There is no registry of occupational accidents and diseases. Thus, there is an urgent need to develop a national-level register on occupational accidents and work-related diseases on a sex-disaggregated basis to allow a better analysis of trends, as well as planning visits and organizing campaigns for prevention purposes.

Sanction and administrative processes

The Administrative Infraction Code defines different types of violations that can result in administrative fines. For most of the violations, the inspectors do not have discretionary powers to decide between a warning with a deadline for correction and imposing the fine. The Law does not lay down objective criteria for grading the sanctions imposed.

Inspectors cannot fine on the spot. They can register the administrative violation and suggest the fine, but only Heads of territorial offices, Heads of Divisions and the Head of the SLI can start the administrative procedure depending on the amount of the fine.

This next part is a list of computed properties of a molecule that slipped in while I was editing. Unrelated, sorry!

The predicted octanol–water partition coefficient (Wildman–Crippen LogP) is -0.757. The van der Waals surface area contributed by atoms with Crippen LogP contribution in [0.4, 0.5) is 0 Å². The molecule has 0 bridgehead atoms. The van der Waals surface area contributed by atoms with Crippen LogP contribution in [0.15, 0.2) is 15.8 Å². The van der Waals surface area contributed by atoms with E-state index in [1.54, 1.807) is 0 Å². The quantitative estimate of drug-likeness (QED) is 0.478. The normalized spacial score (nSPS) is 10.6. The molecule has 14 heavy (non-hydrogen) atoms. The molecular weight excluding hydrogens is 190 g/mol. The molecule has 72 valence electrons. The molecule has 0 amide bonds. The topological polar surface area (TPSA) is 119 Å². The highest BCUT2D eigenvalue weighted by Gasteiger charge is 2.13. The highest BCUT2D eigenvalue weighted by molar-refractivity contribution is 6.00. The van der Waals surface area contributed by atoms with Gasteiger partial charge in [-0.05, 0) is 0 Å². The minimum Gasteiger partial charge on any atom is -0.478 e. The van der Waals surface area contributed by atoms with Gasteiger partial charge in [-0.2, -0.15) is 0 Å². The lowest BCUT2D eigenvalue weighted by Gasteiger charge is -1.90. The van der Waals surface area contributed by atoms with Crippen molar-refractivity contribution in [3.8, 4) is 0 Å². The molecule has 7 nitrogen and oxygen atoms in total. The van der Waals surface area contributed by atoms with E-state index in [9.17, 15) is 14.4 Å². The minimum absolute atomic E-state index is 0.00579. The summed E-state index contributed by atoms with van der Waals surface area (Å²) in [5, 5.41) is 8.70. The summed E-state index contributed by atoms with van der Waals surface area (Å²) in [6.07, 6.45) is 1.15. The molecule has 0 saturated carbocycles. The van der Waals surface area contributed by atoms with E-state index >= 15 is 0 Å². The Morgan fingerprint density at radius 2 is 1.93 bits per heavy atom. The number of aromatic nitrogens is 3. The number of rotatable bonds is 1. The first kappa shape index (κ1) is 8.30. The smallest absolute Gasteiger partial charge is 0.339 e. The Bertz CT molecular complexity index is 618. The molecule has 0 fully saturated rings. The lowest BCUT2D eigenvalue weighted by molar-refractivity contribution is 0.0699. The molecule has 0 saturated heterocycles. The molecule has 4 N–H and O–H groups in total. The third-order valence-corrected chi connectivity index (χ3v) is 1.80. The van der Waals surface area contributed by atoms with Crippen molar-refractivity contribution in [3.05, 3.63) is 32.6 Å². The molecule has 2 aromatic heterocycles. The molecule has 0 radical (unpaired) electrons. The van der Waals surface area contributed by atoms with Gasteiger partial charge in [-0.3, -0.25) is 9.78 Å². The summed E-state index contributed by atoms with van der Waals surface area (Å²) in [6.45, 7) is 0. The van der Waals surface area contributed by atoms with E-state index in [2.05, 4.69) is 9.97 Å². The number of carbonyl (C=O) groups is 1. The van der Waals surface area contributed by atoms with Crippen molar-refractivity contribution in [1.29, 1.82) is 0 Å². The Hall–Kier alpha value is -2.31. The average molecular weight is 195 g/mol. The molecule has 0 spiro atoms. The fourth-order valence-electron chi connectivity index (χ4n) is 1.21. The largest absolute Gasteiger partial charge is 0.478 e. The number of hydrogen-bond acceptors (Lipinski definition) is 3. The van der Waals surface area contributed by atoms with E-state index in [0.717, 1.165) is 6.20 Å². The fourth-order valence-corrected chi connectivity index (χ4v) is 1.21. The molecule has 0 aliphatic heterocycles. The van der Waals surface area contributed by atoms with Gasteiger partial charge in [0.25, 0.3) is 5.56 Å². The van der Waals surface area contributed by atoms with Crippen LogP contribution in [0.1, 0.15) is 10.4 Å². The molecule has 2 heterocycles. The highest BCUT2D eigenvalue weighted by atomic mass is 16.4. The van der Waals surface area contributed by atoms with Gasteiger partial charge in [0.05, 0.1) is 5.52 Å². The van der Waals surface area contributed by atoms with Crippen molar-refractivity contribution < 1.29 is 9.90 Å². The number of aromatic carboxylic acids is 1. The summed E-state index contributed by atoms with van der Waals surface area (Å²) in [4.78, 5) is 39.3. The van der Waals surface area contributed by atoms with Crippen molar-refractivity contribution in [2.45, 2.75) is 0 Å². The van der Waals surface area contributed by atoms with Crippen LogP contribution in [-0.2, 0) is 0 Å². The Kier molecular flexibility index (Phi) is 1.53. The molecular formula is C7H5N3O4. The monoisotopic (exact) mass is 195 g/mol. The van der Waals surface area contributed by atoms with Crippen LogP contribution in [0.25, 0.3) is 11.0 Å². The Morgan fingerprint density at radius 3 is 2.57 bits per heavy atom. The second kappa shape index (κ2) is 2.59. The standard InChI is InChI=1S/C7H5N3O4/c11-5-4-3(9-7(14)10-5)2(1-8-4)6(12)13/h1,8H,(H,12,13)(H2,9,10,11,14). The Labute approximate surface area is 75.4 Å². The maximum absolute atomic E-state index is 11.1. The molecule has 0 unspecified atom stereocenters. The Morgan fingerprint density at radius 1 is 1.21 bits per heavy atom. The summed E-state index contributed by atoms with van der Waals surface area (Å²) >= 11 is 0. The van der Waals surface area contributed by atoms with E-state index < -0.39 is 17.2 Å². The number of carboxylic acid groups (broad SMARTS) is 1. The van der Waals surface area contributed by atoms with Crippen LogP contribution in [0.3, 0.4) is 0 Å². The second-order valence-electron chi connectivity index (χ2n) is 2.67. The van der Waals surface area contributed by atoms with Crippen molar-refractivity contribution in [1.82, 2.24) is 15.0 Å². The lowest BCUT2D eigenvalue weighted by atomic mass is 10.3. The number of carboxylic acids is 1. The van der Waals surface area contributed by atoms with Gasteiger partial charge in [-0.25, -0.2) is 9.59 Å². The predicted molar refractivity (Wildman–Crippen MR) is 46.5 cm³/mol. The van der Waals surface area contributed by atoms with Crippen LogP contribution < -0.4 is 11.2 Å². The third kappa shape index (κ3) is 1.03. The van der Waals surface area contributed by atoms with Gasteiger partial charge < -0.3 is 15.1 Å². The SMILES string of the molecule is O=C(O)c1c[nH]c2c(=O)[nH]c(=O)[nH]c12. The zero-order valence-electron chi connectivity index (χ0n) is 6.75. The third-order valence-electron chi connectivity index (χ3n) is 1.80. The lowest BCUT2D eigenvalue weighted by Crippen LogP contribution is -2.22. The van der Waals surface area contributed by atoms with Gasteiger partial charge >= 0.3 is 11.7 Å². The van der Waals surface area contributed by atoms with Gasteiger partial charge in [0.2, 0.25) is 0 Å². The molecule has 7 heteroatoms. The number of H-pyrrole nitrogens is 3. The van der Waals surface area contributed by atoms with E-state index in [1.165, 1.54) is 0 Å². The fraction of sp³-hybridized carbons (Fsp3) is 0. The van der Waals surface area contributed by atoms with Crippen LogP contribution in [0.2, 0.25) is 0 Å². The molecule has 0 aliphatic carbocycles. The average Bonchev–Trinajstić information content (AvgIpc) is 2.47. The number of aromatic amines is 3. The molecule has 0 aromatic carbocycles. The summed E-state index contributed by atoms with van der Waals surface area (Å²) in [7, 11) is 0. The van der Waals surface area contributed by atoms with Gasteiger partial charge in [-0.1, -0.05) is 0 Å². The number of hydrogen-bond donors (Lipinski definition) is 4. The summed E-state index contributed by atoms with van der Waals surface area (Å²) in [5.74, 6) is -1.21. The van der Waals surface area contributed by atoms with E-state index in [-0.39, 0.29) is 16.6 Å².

If a labour inspector faces obstacles preventing him or her from accomplishing the inspection, the subject of the obstruction is fined with the amount of fifty times the minimum salary in the case of being a citizen, and one hundred times the minimum salary in case of public authorities.

Social dialogue and labour inspection

Social partners are aware of the important role of labour inspection in the implementation of the labour law, but there is lack of real knowledge on how to collaborate. They are calling for a more effective and dynamic inspection, expressing the need for more inspectors, deeper training, better planning, a more preventive system and culture of prevention. The trade union presence in SMEs and the private sector is still low, and participation by workers’ representatives in inspections conducted at the workplace is patchy.

ILO Conventions ratified

Armenia ratified Convention No. 81 in 2004.